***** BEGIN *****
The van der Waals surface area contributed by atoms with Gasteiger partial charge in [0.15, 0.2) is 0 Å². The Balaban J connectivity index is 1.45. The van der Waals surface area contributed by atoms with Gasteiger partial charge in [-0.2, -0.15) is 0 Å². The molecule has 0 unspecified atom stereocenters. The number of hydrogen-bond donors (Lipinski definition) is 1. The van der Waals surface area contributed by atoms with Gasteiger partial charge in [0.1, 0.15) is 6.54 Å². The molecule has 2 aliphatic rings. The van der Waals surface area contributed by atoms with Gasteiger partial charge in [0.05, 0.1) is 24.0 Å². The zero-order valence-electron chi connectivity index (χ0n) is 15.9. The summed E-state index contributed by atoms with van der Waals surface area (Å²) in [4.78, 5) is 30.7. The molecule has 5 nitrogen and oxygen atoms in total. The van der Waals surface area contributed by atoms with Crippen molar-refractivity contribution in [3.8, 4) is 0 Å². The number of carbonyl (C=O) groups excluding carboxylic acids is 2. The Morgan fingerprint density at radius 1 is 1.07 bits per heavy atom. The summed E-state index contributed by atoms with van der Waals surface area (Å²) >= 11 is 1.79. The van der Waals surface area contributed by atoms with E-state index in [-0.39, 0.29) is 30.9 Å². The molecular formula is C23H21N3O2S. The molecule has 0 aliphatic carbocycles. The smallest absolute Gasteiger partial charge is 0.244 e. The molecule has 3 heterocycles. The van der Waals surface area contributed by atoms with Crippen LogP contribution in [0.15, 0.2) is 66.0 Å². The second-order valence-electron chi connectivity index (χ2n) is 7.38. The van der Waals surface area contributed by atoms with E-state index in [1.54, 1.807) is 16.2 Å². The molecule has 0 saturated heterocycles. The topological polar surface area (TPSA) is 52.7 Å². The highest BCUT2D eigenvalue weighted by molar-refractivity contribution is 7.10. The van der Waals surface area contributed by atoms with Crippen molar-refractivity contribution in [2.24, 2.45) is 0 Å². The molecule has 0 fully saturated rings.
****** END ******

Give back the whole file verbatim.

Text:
The van der Waals surface area contributed by atoms with Gasteiger partial charge in [0.15, 0.2) is 0 Å². The Balaban J connectivity index is 1.45. The van der Waals surface area contributed by atoms with Gasteiger partial charge in [-0.2, -0.15) is 0 Å². The molecule has 0 unspecified atom stereocenters. The number of hydrogen-bond donors (Lipinski definition) is 1. The van der Waals surface area contributed by atoms with Gasteiger partial charge in [0.1, 0.15) is 6.54 Å². The molecule has 2 aliphatic rings. The van der Waals surface area contributed by atoms with Gasteiger partial charge in [0.05, 0.1) is 24.0 Å². The zero-order valence-electron chi connectivity index (χ0n) is 15.9. The summed E-state index contributed by atoms with van der Waals surface area (Å²) in [4.78, 5) is 30.7. The molecule has 5 nitrogen and oxygen atoms in total. The van der Waals surface area contributed by atoms with Crippen molar-refractivity contribution in [3.8, 4) is 0 Å². The number of carbonyl (C=O) groups excluding carboxylic acids is 2. The Morgan fingerprint density at radius 1 is 1.07 bits per heavy atom. The summed E-state index contributed by atoms with van der Waals surface area (Å²) >= 11 is 1.79. The van der Waals surface area contributed by atoms with E-state index in [-0.39, 0.29) is 30.9 Å². The molecular formula is C23H21N3O2S. The molecule has 0 aliphatic carbocycles. The smallest absolute Gasteiger partial charge is 0.244 e. The molecule has 3 heterocycles. The van der Waals surface area contributed by atoms with Crippen LogP contribution in [0.15, 0.2) is 66.0 Å². The second-order valence-electron chi connectivity index (χ2n) is 7.38. The van der Waals surface area contributed by atoms with E-state index in [1.54, 1.807) is 16.2 Å². The molecule has 0 saturated heterocycles. The topological polar surface area (TPSA) is 52.7 Å². The highest BCUT2D eigenvalue weighted by molar-refractivity contribution is 7.10. The van der Waals surface area contributed by atoms with Crippen molar-refractivity contribution in [2.24, 2.45) is 0 Å². The molecule has 0 fully saturated rings.